Chlorophyll fluorescence, predawn water potential and photosynthesis in precipitation pulse-driven ecosystems - implications for ecological studies.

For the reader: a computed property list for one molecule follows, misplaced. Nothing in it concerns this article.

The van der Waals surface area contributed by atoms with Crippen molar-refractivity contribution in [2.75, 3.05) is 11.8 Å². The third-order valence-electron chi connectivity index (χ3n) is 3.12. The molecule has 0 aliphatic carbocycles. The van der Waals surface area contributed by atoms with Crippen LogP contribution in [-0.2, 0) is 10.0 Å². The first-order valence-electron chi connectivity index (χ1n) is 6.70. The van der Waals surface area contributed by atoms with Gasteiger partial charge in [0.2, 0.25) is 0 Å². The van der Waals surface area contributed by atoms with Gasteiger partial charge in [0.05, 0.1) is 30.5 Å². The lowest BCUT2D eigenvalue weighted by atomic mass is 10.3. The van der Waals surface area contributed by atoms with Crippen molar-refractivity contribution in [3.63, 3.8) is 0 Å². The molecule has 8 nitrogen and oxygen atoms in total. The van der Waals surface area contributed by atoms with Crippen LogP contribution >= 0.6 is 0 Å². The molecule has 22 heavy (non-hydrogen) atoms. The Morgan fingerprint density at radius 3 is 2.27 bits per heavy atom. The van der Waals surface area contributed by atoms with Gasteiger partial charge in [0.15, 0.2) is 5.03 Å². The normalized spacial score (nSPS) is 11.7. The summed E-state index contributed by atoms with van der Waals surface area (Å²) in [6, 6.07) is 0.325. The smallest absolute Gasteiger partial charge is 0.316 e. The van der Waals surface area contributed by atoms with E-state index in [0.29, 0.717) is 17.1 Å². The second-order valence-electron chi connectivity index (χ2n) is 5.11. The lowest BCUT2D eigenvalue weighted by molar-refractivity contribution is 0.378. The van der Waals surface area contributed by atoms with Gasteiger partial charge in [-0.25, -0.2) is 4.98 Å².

A major research focus in population and community ecology is to establish a mechanistic understanding of plant interactions and demographic responses. The first step towards this mechanistic approach relies on understanding the differences in stress caused by different environmental conditions. Leaf-level photosynthetic rate (A) within and among plant populations provides important insight into population and community processes, but is difficult to acquire with sufficient replication under field conditions. Instead, chlorophyll fluorescence (Fv/Fm) and predawn water potential (Ψpd) are often used in arid and semi-arid ecosystems. Fv/Fm reflects the photoactivation status of photosystem II (PSII), whereas Ψpd indicates water availability in the rhizosphere. Here we compare these indices with A in two perennial C4 grasses (native Heteropogon contortus and invasive Eragrostis lehmanniana) and in seedlings of the C3 shrub Prosopis velutina growing on highly contrasting sandy loam and loamy clay soils in experimental plots. Measurements were made the day prior to and up to 7 days following a 39-mm rainfall pulse after 2 months of drought. A was more sensitive across a broad range of environmental conditions, whereas Fv/Fm and Ψpd only responded to periods of protracted drought. The use of these measures was further complicated because their values varied daily and we observed different time-lags in their response to precipitation pulses. We suggest sampling schemes and a priori measurements to capture the value that is representative for the question of interest, and that match the pulsed biological activity in these ecosystems. Finally, we suggest the use of these measures in combination with measurements providing integration over longer time periods, such as δ13C, δ18O and N concentration in bulk leaf tissue.